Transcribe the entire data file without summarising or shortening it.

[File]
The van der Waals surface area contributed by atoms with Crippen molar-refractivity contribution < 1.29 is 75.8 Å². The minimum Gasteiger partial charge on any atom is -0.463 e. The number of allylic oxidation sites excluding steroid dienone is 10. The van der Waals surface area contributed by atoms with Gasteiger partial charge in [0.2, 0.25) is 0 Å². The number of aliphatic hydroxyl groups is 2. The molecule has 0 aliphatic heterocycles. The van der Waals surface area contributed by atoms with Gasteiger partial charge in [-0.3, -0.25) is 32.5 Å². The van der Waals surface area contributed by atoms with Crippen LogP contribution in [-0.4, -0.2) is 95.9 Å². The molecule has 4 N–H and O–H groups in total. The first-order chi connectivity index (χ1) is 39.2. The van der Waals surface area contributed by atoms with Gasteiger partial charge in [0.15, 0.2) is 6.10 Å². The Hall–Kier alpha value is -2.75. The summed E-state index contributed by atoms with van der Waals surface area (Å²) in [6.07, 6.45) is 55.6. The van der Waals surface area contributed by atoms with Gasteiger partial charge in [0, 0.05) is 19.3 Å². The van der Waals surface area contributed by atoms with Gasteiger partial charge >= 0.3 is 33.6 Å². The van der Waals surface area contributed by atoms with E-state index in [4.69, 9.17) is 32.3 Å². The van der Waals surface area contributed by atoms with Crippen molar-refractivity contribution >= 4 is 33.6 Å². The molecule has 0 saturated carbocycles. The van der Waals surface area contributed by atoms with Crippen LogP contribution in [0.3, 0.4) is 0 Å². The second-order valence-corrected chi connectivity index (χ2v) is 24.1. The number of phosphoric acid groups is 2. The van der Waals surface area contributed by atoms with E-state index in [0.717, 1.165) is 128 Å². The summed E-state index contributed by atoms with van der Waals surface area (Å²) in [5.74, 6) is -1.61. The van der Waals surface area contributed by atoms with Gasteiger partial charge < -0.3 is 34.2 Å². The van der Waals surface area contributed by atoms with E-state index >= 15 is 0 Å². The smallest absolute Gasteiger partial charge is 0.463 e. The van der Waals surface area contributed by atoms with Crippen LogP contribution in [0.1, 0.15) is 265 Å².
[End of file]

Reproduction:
The van der Waals surface area contributed by atoms with Crippen molar-refractivity contribution < 1.29 is 75.8 Å². The minimum Gasteiger partial charge on any atom is -0.463 e. The number of allylic oxidation sites excluding steroid dienone is 10. The van der Waals surface area contributed by atoms with Gasteiger partial charge in [0.2, 0.25) is 0 Å². The number of aliphatic hydroxyl groups is 2. The molecule has 0 aliphatic heterocycles. The van der Waals surface area contributed by atoms with Gasteiger partial charge in [-0.3, -0.25) is 32.5 Å². The van der Waals surface area contributed by atoms with Crippen LogP contribution in [-0.4, -0.2) is 95.9 Å². The molecule has 4 N–H and O–H groups in total. The first-order chi connectivity index (χ1) is 39.2. The van der Waals surface area contributed by atoms with Gasteiger partial charge in [0.15, 0.2) is 6.10 Å². The Hall–Kier alpha value is -2.75. The summed E-state index contributed by atoms with van der Waals surface area (Å²) in [6.07, 6.45) is 55.6. The van der Waals surface area contributed by atoms with Gasteiger partial charge in [0, 0.05) is 19.3 Å². The van der Waals surface area contributed by atoms with Gasteiger partial charge >= 0.3 is 33.6 Å². The van der Waals surface area contributed by atoms with E-state index in [4.69, 9.17) is 32.3 Å². The van der Waals surface area contributed by atoms with Crippen molar-refractivity contribution >= 4 is 33.6 Å². The molecule has 0 saturated carbocycles. The van der Waals surface area contributed by atoms with Crippen LogP contribution in [0.3, 0.4) is 0 Å². The second-order valence-corrected chi connectivity index (χ2v) is 24.1. The number of phosphoric acid groups is 2. The van der Waals surface area contributed by atoms with E-state index in [0.717, 1.165) is 128 Å². The summed E-state index contributed by atoms with van der Waals surface area (Å²) in [5.74, 6) is -1.61. The van der Waals surface area contributed by atoms with Gasteiger partial charge < -0.3 is 34.2 Å². The van der Waals surface area contributed by atoms with E-state index >= 15 is 0 Å². The smallest absolute Gasteiger partial charge is 0.463 e. The van der Waals surface area contributed by atoms with Crippen LogP contribution in [0.1, 0.15) is 265 Å².